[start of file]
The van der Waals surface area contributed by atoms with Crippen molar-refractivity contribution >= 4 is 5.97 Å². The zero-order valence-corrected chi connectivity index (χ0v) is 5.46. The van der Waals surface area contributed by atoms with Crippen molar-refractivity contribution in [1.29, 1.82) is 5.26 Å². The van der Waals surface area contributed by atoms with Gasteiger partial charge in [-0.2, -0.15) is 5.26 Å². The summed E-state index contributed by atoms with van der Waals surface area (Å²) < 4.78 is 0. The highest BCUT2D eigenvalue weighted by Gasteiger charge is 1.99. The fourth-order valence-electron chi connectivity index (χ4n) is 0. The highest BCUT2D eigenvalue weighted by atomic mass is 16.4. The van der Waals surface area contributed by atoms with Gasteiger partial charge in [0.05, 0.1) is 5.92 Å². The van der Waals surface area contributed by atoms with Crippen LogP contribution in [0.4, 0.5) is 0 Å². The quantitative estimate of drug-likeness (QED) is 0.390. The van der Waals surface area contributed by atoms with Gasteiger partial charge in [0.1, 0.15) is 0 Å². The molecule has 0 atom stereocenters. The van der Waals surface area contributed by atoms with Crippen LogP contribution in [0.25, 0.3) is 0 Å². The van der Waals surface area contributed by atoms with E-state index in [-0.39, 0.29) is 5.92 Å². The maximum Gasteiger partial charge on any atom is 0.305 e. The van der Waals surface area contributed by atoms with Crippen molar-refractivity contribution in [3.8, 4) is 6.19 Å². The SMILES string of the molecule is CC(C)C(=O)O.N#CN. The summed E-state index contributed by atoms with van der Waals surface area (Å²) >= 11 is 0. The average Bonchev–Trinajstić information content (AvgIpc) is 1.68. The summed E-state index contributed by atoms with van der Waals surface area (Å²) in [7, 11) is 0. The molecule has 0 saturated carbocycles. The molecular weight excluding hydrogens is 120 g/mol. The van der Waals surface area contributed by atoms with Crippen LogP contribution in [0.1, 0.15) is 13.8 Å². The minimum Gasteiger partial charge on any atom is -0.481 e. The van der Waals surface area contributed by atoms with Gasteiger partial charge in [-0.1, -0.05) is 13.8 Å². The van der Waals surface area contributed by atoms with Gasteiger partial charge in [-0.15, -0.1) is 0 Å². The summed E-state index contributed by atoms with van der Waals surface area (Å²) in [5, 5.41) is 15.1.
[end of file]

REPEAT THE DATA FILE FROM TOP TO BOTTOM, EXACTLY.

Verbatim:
The van der Waals surface area contributed by atoms with Crippen molar-refractivity contribution >= 4 is 5.97 Å². The zero-order valence-corrected chi connectivity index (χ0v) is 5.46. The van der Waals surface area contributed by atoms with Crippen molar-refractivity contribution in [1.29, 1.82) is 5.26 Å². The van der Waals surface area contributed by atoms with Gasteiger partial charge in [-0.2, -0.15) is 5.26 Å². The summed E-state index contributed by atoms with van der Waals surface area (Å²) < 4.78 is 0. The highest BCUT2D eigenvalue weighted by Gasteiger charge is 1.99. The fourth-order valence-electron chi connectivity index (χ4n) is 0. The highest BCUT2D eigenvalue weighted by atomic mass is 16.4. The van der Waals surface area contributed by atoms with Gasteiger partial charge in [0.05, 0.1) is 5.92 Å². The van der Waals surface area contributed by atoms with Crippen LogP contribution in [0.4, 0.5) is 0 Å². The quantitative estimate of drug-likeness (QED) is 0.390. The van der Waals surface area contributed by atoms with Gasteiger partial charge in [0.1, 0.15) is 0 Å². The molecule has 0 atom stereocenters. The van der Waals surface area contributed by atoms with Crippen LogP contribution in [0.25, 0.3) is 0 Å². The van der Waals surface area contributed by atoms with E-state index in [-0.39, 0.29) is 5.92 Å². The maximum Gasteiger partial charge on any atom is 0.305 e. The van der Waals surface area contributed by atoms with Crippen molar-refractivity contribution in [3.8, 4) is 6.19 Å². The SMILES string of the molecule is CC(C)C(=O)O.N#CN. The summed E-state index contributed by atoms with van der Waals surface area (Å²) >= 11 is 0. The average Bonchev–Trinajstić information content (AvgIpc) is 1.68. The summed E-state index contributed by atoms with van der Waals surface area (Å²) in [7, 11) is 0. The molecule has 0 saturated carbocycles. The molecular weight excluding hydrogens is 120 g/mol. The van der Waals surface area contributed by atoms with Crippen LogP contribution in [0.1, 0.15) is 13.8 Å². The minimum Gasteiger partial charge on any atom is -0.481 e. The van der Waals surface area contributed by atoms with Gasteiger partial charge in [-0.1, -0.05) is 13.8 Å². The van der Waals surface area contributed by atoms with Gasteiger partial charge in [-0.15, -0.1) is 0 Å². The summed E-state index contributed by atoms with van der Waals surface area (Å²) in [5, 5.41) is 15.1.